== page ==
For a century after its incorporation in 1740, Wilmington, North Carolina remained a sleepy port city. Then, the coming of steam-power, especially railroad and steamship, enabled a steady growth. War, whether the Civil War with its blockade-runners or the shipbuilding born of the world conflicts of the 1900s, brought more growth. With that expansion came, of course, growing pains.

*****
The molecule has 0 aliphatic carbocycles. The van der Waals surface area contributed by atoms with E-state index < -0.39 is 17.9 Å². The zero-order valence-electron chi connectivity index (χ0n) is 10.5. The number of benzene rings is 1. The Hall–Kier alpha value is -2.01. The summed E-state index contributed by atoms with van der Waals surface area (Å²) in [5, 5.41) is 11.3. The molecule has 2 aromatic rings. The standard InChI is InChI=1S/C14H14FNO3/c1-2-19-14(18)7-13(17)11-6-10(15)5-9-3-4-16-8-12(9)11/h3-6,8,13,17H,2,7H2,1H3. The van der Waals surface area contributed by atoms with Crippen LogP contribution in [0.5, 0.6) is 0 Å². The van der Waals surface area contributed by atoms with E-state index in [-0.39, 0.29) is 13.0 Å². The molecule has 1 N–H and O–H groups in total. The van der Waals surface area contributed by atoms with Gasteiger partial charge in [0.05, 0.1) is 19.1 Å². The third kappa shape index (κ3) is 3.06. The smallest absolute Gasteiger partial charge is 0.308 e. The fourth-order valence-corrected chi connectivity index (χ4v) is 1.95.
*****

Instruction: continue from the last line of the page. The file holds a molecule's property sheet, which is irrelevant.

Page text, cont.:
The story of Wilmington is a story of rivers, sounds, and sea, and of a city that grew near the places where those waters mingled. It is the story of a port that became the Lifeline of the Confederacy as well as the lifeline of a state. And in this case, it is the story of over a hundred years of history (1860s to 1970s) told through almost two-hundred photographs, the captured essences of people and events now lost.